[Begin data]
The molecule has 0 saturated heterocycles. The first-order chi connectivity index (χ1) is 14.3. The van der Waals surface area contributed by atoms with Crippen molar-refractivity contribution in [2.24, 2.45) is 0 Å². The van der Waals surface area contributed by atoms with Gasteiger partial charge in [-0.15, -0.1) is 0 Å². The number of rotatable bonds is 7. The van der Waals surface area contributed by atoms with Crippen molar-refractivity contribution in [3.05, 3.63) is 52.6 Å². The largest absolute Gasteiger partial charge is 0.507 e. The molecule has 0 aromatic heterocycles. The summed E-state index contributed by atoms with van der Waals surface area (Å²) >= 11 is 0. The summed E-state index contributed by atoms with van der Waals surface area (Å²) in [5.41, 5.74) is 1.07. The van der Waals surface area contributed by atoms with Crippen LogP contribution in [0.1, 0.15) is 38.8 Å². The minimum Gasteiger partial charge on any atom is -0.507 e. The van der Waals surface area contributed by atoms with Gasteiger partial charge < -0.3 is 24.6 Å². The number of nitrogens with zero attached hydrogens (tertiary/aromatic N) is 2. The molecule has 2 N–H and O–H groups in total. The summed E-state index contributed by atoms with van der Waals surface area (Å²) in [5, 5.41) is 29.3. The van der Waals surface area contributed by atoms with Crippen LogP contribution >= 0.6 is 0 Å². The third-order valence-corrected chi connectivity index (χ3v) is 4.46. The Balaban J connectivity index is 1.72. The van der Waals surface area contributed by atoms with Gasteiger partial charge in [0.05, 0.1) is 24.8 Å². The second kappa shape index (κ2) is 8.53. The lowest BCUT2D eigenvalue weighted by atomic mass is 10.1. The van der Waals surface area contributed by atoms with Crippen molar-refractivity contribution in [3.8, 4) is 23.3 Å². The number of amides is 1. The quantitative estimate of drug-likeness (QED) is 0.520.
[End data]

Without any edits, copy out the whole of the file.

The molecule has 0 saturated heterocycles. The first-order chi connectivity index (χ1) is 14.3. The van der Waals surface area contributed by atoms with Crippen molar-refractivity contribution in [2.24, 2.45) is 0 Å². The van der Waals surface area contributed by atoms with Gasteiger partial charge in [-0.15, -0.1) is 0 Å². The number of rotatable bonds is 7. The van der Waals surface area contributed by atoms with Crippen molar-refractivity contribution in [3.05, 3.63) is 52.6 Å². The largest absolute Gasteiger partial charge is 0.507 e. The molecule has 0 aromatic heterocycles. The summed E-state index contributed by atoms with van der Waals surface area (Å²) >= 11 is 0. The summed E-state index contributed by atoms with van der Waals surface area (Å²) in [5.41, 5.74) is 1.07. The van der Waals surface area contributed by atoms with Crippen LogP contribution in [0.1, 0.15) is 38.8 Å². The minimum Gasteiger partial charge on any atom is -0.507 e. The van der Waals surface area contributed by atoms with Gasteiger partial charge < -0.3 is 24.6 Å². The number of nitrogens with zero attached hydrogens (tertiary/aromatic N) is 2. The molecule has 2 N–H and O–H groups in total. The summed E-state index contributed by atoms with van der Waals surface area (Å²) in [5, 5.41) is 29.3. The van der Waals surface area contributed by atoms with Crippen LogP contribution >= 0.6 is 0 Å². The third-order valence-corrected chi connectivity index (χ3v) is 4.46. The Balaban J connectivity index is 1.72. The van der Waals surface area contributed by atoms with Gasteiger partial charge in [0.05, 0.1) is 24.8 Å². The second kappa shape index (κ2) is 8.53. The lowest BCUT2D eigenvalue weighted by atomic mass is 10.1. The van der Waals surface area contributed by atoms with Crippen molar-refractivity contribution in [3.8, 4) is 23.3 Å². The number of amides is 1. The quantitative estimate of drug-likeness (QED) is 0.520.